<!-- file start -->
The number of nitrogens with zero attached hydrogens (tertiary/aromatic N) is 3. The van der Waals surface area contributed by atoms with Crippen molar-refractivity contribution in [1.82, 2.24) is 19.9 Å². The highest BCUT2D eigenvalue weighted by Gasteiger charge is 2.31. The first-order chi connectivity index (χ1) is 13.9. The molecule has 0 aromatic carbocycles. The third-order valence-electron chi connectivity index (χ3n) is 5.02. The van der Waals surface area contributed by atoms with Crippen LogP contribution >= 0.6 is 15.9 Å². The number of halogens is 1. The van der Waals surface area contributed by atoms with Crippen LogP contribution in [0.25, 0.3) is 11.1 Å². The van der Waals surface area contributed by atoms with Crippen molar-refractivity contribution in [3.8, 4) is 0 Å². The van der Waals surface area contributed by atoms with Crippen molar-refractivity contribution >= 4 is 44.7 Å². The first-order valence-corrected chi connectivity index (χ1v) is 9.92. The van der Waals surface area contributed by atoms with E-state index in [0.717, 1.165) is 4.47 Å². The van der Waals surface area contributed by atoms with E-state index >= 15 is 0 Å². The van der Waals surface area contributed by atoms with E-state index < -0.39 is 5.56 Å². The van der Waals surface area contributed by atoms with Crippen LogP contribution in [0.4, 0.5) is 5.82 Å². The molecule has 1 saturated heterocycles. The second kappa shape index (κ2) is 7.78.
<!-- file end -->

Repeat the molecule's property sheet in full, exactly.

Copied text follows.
The number of nitrogens with zero attached hydrogens (tertiary/aromatic N) is 3. The van der Waals surface area contributed by atoms with Crippen molar-refractivity contribution in [1.82, 2.24) is 19.9 Å². The highest BCUT2D eigenvalue weighted by Gasteiger charge is 2.31. The first-order chi connectivity index (χ1) is 13.9. The molecule has 0 aromatic carbocycles. The third-order valence-electron chi connectivity index (χ3n) is 5.02. The van der Waals surface area contributed by atoms with Crippen LogP contribution >= 0.6 is 15.9 Å². The number of halogens is 1. The van der Waals surface area contributed by atoms with Crippen LogP contribution in [0.25, 0.3) is 11.1 Å². The van der Waals surface area contributed by atoms with Crippen molar-refractivity contribution in [3.8, 4) is 0 Å². The van der Waals surface area contributed by atoms with Crippen molar-refractivity contribution >= 4 is 44.7 Å². The first-order valence-corrected chi connectivity index (χ1v) is 9.92. The van der Waals surface area contributed by atoms with E-state index in [0.717, 1.165) is 4.47 Å². The van der Waals surface area contributed by atoms with E-state index >= 15 is 0 Å². The van der Waals surface area contributed by atoms with E-state index < -0.39 is 5.56 Å². The van der Waals surface area contributed by atoms with Crippen LogP contribution in [0.4, 0.5) is 5.82 Å². The molecule has 1 saturated heterocycles. The second kappa shape index (κ2) is 7.78.